In case the 4,871 other times you read that the Celtics are unlikely to trade Paul Pierce or Kevin Garnett didn’t sink in, here is one more. This should do it.
First, there is what Celtics President and decision maker Danny Ainge told ESPNBoston.com.
“Yeah, I think that’s by far the most likely thing. Sure,” Ainge said (when asked if his two stars would remain Celtics). “I’ll just repeat what I always tell you guys — the things that are out there are the things that aren’t true and the things that are happening are not being reported.”
Then there is this from Kevin Garnett himself saying once again he wants to retire a Celtic. This time via the Boston Globe after the Celtics dismantled the Lakers Thursday.
“I just want to say that I love my situation here,” said Garnett. “I don’t know what all your sources are, or whoever’s making up this [expletive] articles about me getting traded to Denver and all these other places.
“But I bleed green, and I will continue to do that. And if it’s up to me I’m going to retire a Celtic.”
And he has a no trade clause. KG has say in the matter.
With the news Rajon Rondo should be back sooner rather than later — and by sooner we mean the start of next season — Ainge may simply decide that his best move is to get the band back together for one more year, one more try. Next season, with everyone healthy.
If someone comes with an offer that blows his doors off, Ainge may change that plan. But for right now, for this trade deadline, don’t look for Boston to make a grand move. That’s what they keep telling you.
What counts as collusion these days in the NBA? What counts as tampering? It’s hard to say, but the league office takes a look at each and every comment like the one LeBron James made on Tuesday about New Orleans Pelicans big man Anthony Davis.
Speaking to reporters, James said it would be incredible if Davis were somehow able to make his way onto the Los Angeles Lakers. This slots into the rumor around the NBA that LA is stockpiling its young core to be able to trade for a player like Davis.
Here’s the quote from LeBron, via ESPN:
“That would be amazing,” James told ESPN on Tuesday before the Lakers’ 115-110 loss to the Brooklyn Nets. “That would be amazing, like, duh. That would be incredible.”
There’s nothing much here that LeBron said that isn’t factual. Davis is a 5-time All-Star and one of the best players in the NBA, a unicorn not unlike LeBron himself.
The NBA is certainly hoping that the Lakers can get their act together and put a powerhouse around James at Staples Center. How he does it is up for debate, although making comments about current players probably isn’t the best idea. James has been able to keep his mouth shut for the most part, but perhaps talk of Davis is just too tempting.
Did James Harden travel on Monday night? Obviously.
But was Harden called for a travel by officials? No. At least, not at first.
Video of Harden’s ridiculous shuffle was circulated on social media after the Houston Rockets beat the Utah Jazz, 102-97. Harden was asked about the move by media, and said that he wasn’t going to tell on himself, which is fair enough.
On Tuesday the official NBA referee Twitter page decided to comment on the play at hand, admitting that they had made a mistake and had missed a travel.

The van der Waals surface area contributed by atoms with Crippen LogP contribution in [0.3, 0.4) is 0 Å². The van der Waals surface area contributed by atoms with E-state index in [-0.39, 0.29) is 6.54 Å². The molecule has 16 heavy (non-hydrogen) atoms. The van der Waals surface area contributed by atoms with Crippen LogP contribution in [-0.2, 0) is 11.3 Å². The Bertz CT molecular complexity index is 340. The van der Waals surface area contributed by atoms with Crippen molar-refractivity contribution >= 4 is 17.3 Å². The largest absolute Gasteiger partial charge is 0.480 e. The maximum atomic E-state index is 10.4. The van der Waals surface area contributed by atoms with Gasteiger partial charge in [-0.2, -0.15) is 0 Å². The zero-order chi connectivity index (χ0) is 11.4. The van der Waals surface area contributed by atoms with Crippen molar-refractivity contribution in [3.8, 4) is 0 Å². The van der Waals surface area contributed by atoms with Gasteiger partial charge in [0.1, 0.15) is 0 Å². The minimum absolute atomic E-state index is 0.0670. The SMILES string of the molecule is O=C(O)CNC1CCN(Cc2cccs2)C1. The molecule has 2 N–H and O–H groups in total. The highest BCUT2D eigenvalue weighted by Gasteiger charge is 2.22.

Having a Twitter account hasn’t always worked out for the NBRA. Their explanations of what many would consider to be violations have often stood in the face of common sense. To that end, they’ve sometimes been mocked on social media, which is against their goal of having the social channel in the first place. But this play with Harden was a particular sore subject with fans around the league, and it was right of them in to make a comment.
At least they got it right.
LeBron James is seemingly and ageless wonder. The Los Angeles Lakers forward is still one of the most athletic players to ever grace an NBA court, and despite his obvious physical decline, that’s not to say he’s a slouch out there. He’s not exactly late-career Boris Diaw just yet.
But LeBron is now 34 years old, and as such there are other players on the floor with him at any given time that have a bit more bounce than The King. James found that out the hard way on Tuesday night as the Lakers took on the Brooklyn Nets in New York.
During a play early in the first quarter, James drove to the basket only to be rejected by Brooklyn’s Jarrett Allen at the rim.
The result was striking.
Good for Allen. It’s one thing to say you have played against the best player of all time, but it’s another thing altogether to swat him on a play that creates a turnover.
It wasn’t intentional.
With 9:09 remaining in what would be a Nets win over the Hawks in Brooklyn, D'Angelo Russell and Eric Davis completed a 2-on-1 fast break that Kent Bazemore could not stop. The Hawks called timeout, Bazemore had the ball in his hands and, in frustration, tried to throw a hard bounce pass off the stanchion and back to himself.
Except Bazemore missed and the ball went flying into the stands.
Tuesday the League announced Bazemore was fined $10,000 for “throwing the ball into the spectator stands.”
It’s understandable why the NBA does not want players launching the ball into where fans are sitting, so they fine players when it happens. And, thanks to precedent, those fine are whether the move was intentional or not. So, Bazemore takes a hit.